Gyo: Tokyo Fish Attack

Japan (2012) Dir. Takayuki Hirao

In the usually peaceful island of Okinawa three friends from Tokyo – Kaori, Erika and Aki – notice a foul stench in the air of their holiday cabin, akin to rotting human flesh. The source seems to be a small fish like creature they see scuttling quickly behind the furniture which they trap, noticing this fish has legs! The girls throw the bizarre carcass out with the rubbish and forget about it but the stench remains – this time it comes from a large shark on legs! Japan is under attack from mutated fish with metal legs and there seems to be no way to stop them!

From the somewhat unique mind of horror manga artist Junji Ito, noted for Uzamaki and Tomie (both of which have received live action adaptations), comes another disturbing tale of mind-bending madness, this time realising the potential horror of dangerous fish having mobility on land. As with many anime adaptations of manga this version from Takayuki Hirao, who has helmed episodes from many renowned and classic anime shows such as Death Note, Paranoia Agent and Kara no Kyoukai, takes some liberties with the story which has alienated fans of Ito’s original work. For anyone who hasn’t read the manga (including yours truly) this might not pose much of a problem although the confusing final act and limp ending is something of an indicator that severe changes were implemented.

With just over an hour in running time, Hiroa gets right down to business with the action with our three young female protagonists and two local lads who hear there screams are soon fighting for their lives against the vicious all terrain sharks inside the first five minutes. Erika is stabbed in the foot by one of the shark’s pointed feet which later has serious repercussions when she slowly mutates into a grotesque beast herself. TV reports show that this is not an isolated incident and the streets of Okinawa are overflowing with rampaging fish. The smaller ones are more of a nuisance like insects – it is the bigger ones people need to worry about. Upon receiving a call from her fiancé Tadashi in Tokyo, Kaori defies his pleas to stay put in Okinawa and rushes off to get a last minute place on the next flight to Tokyo. On the flight she meets photo journalist Tsuyoshi Shirakawa, who smells a story and, you guessed it, end up being the two nominal heroes of the tale.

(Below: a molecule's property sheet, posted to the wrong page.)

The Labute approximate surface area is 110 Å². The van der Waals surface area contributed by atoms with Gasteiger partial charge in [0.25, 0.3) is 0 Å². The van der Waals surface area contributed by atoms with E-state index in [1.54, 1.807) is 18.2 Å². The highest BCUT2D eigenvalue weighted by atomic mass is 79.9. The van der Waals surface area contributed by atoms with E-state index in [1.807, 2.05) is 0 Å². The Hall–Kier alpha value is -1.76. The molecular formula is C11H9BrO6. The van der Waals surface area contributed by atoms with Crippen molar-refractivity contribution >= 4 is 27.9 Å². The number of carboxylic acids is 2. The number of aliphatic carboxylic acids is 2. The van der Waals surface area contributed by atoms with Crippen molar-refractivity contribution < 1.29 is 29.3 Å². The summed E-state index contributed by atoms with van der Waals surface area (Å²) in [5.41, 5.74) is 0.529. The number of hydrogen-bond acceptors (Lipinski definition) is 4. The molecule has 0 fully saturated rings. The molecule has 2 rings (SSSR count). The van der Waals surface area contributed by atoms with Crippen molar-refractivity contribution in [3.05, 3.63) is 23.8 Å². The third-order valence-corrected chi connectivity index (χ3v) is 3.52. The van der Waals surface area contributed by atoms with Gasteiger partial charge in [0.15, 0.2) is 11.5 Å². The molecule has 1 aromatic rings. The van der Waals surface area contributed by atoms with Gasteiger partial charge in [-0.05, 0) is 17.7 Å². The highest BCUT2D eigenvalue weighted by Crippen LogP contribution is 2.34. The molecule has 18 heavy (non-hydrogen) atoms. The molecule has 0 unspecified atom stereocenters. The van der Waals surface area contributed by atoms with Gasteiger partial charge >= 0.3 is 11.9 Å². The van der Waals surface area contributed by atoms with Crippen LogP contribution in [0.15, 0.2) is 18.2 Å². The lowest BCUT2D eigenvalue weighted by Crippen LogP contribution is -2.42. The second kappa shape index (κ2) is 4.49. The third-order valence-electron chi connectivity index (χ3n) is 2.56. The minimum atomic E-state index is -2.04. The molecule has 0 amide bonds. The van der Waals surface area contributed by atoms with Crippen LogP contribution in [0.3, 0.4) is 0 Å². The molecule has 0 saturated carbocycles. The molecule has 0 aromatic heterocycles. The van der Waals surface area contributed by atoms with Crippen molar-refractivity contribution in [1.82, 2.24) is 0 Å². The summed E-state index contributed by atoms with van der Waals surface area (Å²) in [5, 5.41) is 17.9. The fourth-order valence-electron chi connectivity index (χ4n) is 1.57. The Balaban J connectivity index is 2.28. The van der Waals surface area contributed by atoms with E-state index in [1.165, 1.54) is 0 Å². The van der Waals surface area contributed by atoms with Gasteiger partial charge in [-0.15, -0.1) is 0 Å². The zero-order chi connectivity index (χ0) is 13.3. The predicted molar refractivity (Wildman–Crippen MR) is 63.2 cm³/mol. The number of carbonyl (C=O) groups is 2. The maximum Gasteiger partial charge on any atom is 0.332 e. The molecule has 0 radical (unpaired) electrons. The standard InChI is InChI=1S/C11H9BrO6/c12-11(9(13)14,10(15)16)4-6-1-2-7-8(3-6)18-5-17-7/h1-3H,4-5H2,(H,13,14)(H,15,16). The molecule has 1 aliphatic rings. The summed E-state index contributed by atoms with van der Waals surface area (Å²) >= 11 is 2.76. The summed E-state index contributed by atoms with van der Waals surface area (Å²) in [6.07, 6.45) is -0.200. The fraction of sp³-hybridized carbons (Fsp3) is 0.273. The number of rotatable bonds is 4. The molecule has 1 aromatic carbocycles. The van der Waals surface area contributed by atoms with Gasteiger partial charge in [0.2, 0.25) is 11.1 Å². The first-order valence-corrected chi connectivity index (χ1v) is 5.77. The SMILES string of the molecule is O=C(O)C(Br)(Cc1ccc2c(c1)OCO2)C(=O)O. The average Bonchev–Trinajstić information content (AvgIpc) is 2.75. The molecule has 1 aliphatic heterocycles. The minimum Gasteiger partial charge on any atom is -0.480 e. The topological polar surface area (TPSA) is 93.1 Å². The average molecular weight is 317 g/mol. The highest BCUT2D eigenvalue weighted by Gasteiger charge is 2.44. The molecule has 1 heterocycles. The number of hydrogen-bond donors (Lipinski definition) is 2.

The mystery of what made the fish become what they are is explained as Kaori and Tsuyoshi try to find Tadashi by way of his scientist uncle, who not only knows about the fish but has been conducting some frightening experiments after being attacked and infected himself. This is where things start to fall apart. Obviously the cause is going to be somewhat credibility stretching but during their many attempts to escape from this aquatic assault leads them to a circus tent in the middle of a busy Tokyo street where even more confusing answers are forthcoming. Apparently this is one of the key areas of the manga that has been altered for this film and presumably makes more sense as a result otherwise this comes across as a completely random and deliberately surreal distraction.

Being a horror anime and one adapted from an Ito story to boot, all things grotesque and macabre are guaranteed to be on the menu, so genre fans are well accommodated on that front. Hirao has decide to cover all bases by trying to replicate the teen slasher horror formula and it comes across as frankly tacky in animated form. For example, did we really need to see slutty Erika involved in a threesome scene (albeit still clothed) or her mutated fat self being subjected to a rather unpleasant insertion placement of a gas tube? Some might get a kick out of this but it all feels cheap and gratuitous, harkening back to the bad old days of the material that spawned Daily Mail’s anti-anime campaign of the early 90’s.

Ufotable, the studio handling the animation, do a good job with the visuals but the clash between 2D and 3D is far too diverting and not as smooth as it should be in this day and age. The movement of the schools of fish with their insect like legs makes for some effectively creepy visuals to compliment the ugliness of the mutated humans and the other grotesque sights on display. Hirao does manages to create some palpable tension at the start of the film with the initial attack by the shark on the girls in the cabin, but by the time the action reaches Tokyo, some of it becomes a tad risible like a bad zombie flick.

There is no denying that the concept of Gyo: Tokyo Fish Attack with its mutated walking fish is a glorious one with some potential and while this may have worked in the manga, it somehow fails to translate to the screen, largely down to the alterations of the story. Whether it would have worked as a direct adaptation we may never know but as it stand this is a flawed curiosity and arguably a once only watch for hardcore anime fans only.

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